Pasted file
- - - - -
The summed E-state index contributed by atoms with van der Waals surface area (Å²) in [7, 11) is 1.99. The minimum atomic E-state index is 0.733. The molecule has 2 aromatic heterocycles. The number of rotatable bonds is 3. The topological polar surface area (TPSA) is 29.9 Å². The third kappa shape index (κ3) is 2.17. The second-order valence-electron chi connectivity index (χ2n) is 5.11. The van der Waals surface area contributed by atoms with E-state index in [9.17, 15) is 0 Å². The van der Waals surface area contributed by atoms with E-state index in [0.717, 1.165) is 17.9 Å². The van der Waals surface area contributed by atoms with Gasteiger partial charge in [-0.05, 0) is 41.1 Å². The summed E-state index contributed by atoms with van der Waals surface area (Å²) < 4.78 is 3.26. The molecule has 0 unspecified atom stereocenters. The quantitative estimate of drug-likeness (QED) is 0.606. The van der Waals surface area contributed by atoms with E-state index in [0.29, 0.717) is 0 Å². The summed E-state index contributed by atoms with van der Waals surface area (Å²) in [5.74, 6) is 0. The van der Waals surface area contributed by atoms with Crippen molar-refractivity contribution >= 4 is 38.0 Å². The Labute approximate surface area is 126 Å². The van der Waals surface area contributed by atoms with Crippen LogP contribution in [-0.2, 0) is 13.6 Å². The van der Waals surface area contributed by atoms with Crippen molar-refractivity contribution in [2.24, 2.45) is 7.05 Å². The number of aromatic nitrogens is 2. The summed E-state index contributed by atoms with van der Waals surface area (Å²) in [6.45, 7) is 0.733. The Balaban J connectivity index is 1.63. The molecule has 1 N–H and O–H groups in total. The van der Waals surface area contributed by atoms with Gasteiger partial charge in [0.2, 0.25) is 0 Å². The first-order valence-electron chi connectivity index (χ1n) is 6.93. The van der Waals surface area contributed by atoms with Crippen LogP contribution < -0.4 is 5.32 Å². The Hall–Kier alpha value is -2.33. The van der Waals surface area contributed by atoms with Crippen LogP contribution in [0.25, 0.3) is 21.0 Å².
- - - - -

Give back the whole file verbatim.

The summed E-state index contributed by atoms with van der Waals surface area (Å²) in [7, 11) is 1.99. The minimum atomic E-state index is 0.733. The molecule has 2 aromatic heterocycles. The number of rotatable bonds is 3. The topological polar surface area (TPSA) is 29.9 Å². The third kappa shape index (κ3) is 2.17. The second-order valence-electron chi connectivity index (χ2n) is 5.11. The van der Waals surface area contributed by atoms with E-state index in [9.17, 15) is 0 Å². The van der Waals surface area contributed by atoms with E-state index in [0.717, 1.165) is 17.9 Å². The van der Waals surface area contributed by atoms with Gasteiger partial charge in [-0.05, 0) is 41.1 Å². The summed E-state index contributed by atoms with van der Waals surface area (Å²) < 4.78 is 3.26. The molecule has 0 unspecified atom stereocenters. The quantitative estimate of drug-likeness (QED) is 0.606. The van der Waals surface area contributed by atoms with E-state index in [0.29, 0.717) is 0 Å². The summed E-state index contributed by atoms with van der Waals surface area (Å²) in [5.74, 6) is 0. The van der Waals surface area contributed by atoms with Crippen molar-refractivity contribution >= 4 is 38.0 Å². The Labute approximate surface area is 126 Å². The van der Waals surface area contributed by atoms with Crippen LogP contribution in [-0.2, 0) is 13.6 Å². The van der Waals surface area contributed by atoms with Crippen molar-refractivity contribution in [2.24, 2.45) is 7.05 Å². The number of aromatic nitrogens is 2. The summed E-state index contributed by atoms with van der Waals surface area (Å²) in [6.45, 7) is 0.733. The Balaban J connectivity index is 1.63. The molecule has 1 N–H and O–H groups in total. The van der Waals surface area contributed by atoms with Gasteiger partial charge in [0.2, 0.25) is 0 Å². The first-order valence-electron chi connectivity index (χ1n) is 6.93. The van der Waals surface area contributed by atoms with Crippen LogP contribution < -0.4 is 5.32 Å². The Hall–Kier alpha value is -2.33. The van der Waals surface area contributed by atoms with Crippen LogP contribution in [0.25, 0.3) is 21.0 Å².